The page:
active art, Life

Building a Rock Climbing Wall on Maui

When I moved to Maui three years ago I didn’t think there was any rock climbing on the island. The volcanic rock I encountered was either black, sharp and brittle, or red, crumbly and sandy. And there were definitely no climbing gyms to be found.

Of course, as someone who grew up in the midwest, what the hell did I know about rock formations? It turns out there is at least one crag with some pretty good routes, more to be developed, and some decent bouldering as well. But before I would find those, I came across a makeshift bouldering gym in a warehouse, built and frequented by a diverse group of fun, welcoming, generous people.

maui's only climbing gym (RIP)

Maui’s bouldering gym. Which is sadly, no longer standing.

I was beyond excited to find this spot. I had tried bouldering a few times in Chicago, but had to stop when moving to Maui. So as soon as I started again I was all in. Instantly I was like a kid again, climbing trees, grabbing holds, shifting my balance and body in weird ways, jumping, falling, rolling.

I love the physical dexterity, visual-spatial reasoning, the creativity involved in the sport. And the collaborative atmosphere is great. No matter your fitness or skill level, everyone at the “gym” gets excited for you when you finally finished a route you’ve been working on. It reminds me a lot of skateboarding. You’re working on a problem (or trick) as an individual, wrestling with the strategy and execution on your own, failing repeatedly until finally you make it. It’s immensely satisfying. And everyone knows that feeling of finally sending a route, so when you finally make it they’re as excited as you are. And when you see someone finally finish a project they’re working on you feel it too.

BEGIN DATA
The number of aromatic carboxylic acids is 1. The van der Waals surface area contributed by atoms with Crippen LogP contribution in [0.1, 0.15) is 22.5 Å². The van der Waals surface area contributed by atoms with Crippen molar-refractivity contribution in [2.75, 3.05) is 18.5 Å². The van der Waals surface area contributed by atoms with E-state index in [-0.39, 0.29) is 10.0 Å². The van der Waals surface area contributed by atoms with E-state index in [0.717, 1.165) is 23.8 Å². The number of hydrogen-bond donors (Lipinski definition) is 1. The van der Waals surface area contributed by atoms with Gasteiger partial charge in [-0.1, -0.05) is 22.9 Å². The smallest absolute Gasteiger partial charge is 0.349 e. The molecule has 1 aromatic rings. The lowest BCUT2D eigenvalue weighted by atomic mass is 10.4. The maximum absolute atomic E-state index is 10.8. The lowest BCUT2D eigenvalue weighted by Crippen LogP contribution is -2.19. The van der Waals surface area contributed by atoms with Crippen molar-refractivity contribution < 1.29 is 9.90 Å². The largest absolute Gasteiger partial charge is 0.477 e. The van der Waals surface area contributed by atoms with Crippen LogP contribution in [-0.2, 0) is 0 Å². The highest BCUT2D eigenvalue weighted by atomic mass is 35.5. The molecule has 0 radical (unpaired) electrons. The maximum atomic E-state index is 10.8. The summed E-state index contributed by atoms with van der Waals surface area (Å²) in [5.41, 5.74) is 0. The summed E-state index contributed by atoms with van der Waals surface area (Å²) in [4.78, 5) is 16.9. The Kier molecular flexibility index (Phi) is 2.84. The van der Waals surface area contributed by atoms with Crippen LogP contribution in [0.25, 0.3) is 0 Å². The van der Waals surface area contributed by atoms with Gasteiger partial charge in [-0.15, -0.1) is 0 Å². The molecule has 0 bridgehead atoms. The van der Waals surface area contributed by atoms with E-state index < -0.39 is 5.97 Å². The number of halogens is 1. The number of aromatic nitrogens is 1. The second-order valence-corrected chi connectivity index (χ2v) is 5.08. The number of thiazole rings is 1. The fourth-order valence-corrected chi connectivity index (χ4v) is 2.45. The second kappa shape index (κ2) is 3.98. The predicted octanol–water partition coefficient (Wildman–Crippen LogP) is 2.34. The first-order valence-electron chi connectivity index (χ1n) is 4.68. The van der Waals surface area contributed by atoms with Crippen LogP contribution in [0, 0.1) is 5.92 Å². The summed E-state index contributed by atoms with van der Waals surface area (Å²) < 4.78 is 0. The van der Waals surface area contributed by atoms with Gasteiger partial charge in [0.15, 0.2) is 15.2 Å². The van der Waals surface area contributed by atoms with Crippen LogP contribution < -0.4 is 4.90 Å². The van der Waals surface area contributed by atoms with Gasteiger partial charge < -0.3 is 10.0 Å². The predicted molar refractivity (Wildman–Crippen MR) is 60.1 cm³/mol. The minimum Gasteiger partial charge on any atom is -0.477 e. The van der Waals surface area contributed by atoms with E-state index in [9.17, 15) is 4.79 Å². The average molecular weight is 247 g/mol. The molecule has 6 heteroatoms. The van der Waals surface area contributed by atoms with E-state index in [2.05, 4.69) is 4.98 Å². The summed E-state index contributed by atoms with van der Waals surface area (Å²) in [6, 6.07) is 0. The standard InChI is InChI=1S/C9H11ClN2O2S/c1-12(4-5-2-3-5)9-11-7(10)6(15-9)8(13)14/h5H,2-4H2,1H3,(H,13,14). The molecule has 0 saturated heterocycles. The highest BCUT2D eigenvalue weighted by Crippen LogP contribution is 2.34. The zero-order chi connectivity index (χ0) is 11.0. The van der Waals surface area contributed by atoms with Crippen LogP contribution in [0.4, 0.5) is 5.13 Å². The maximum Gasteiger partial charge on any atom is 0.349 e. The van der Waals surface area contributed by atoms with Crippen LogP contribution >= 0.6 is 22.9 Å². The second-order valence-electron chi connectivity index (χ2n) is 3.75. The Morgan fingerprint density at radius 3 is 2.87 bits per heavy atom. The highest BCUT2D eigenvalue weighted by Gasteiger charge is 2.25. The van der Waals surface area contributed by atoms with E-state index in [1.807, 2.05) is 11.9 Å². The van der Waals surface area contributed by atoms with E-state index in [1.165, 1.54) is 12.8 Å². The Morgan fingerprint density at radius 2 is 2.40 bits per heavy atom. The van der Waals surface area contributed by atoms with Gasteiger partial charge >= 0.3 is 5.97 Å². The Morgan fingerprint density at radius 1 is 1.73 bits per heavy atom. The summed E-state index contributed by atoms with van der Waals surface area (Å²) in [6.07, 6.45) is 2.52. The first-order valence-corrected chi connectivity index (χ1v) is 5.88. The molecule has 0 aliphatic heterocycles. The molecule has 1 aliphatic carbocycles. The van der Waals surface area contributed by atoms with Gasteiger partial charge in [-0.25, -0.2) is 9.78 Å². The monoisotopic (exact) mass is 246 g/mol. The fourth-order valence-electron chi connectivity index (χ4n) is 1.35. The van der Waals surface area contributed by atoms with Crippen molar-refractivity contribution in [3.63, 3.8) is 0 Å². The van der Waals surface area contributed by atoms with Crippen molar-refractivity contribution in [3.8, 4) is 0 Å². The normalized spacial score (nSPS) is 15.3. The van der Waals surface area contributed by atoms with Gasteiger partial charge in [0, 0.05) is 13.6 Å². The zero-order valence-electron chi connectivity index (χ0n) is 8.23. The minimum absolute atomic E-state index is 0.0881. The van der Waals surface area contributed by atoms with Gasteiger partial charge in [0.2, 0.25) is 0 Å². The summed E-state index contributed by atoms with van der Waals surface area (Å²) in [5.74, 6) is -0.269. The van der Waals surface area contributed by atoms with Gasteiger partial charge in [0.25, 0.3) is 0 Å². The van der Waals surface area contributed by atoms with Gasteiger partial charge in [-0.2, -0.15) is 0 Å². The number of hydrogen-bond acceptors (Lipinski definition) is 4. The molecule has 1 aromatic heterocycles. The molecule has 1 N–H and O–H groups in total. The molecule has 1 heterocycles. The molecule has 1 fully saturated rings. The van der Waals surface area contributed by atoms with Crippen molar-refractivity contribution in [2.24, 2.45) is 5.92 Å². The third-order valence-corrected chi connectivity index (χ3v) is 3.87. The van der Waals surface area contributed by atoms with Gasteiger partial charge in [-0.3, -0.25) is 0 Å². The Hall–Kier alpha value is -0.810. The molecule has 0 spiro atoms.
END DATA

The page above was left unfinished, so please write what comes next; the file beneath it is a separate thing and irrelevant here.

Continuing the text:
One of the first things that struck me when beginning to climb was just how weak my grip strength was. For most of us, long before any other part of you is tired, your fingers and hands give out. You simply can’t squeeze and grab on to the holds you need to finish a route.

I immediately wanted to train my grip strength, partially so I can climb harder routes, but mainly, just so I can climb longer. Frankly, I want to climb every day, and do it for as long as possible. So in service of that goal, I decided to build an adjustable bouldering wall in our carport.

I decided to use two sheets of plywood, set vertically against the wall, with about a 12 inch gap between them. Most of the time they stand up flat against the wall, secured to some eye rings. Then to make it a little harder, they can be unscrewed and then lay against a cross-beam, creating about a 20 degree overhang.

climbing holds, rough plans and the two panels against the wall

The first set of climbing holds (Metolious), Rough dimensions for the structure, and the two panels in place against the wall.



One Panel lowered, with crash pads


Both bouldering panels lowered to 20 degrees

I can lower one or both of the panels if I like, and there are some holds screwed into the cross-beam that they rest on, so there are plenty of little routes I can do. None are too long, but it’s great for keeping the hands active between climbing sessions at the gym or outside. And when the panels are flat against the wall it takes up almost no room.

The whole project cost about $300. About $150 for lumber and some fasteners (Maui prices…), and another $150 for two sets of holds and T-nuts. Which is a little pricy, but not too bad when you compare it to what you’d pay for a couple months of a gym membership or yoga classes or a single surfboard.

One of the great thing about bouldering is that once you have something to climb you don’t need much equipment. I got some crash pads, but you could easily use an old mattress for padding. And you don’t need ropes or a harness. As some people on Maui have taught me, you don’t even need shoes, though most people prefer them. For someone who sweats as much as I do, chalk is a must, though.


active art, arduino, art, human computer interaction, programming, Throw, web development

Active Art Project, “Throw”

I’ve recently started on an art project that’s going to combine 4 of my absolute favorite activities, creating digital art, web-development, construction, and throwing balls at things. I’m so excited about this idea!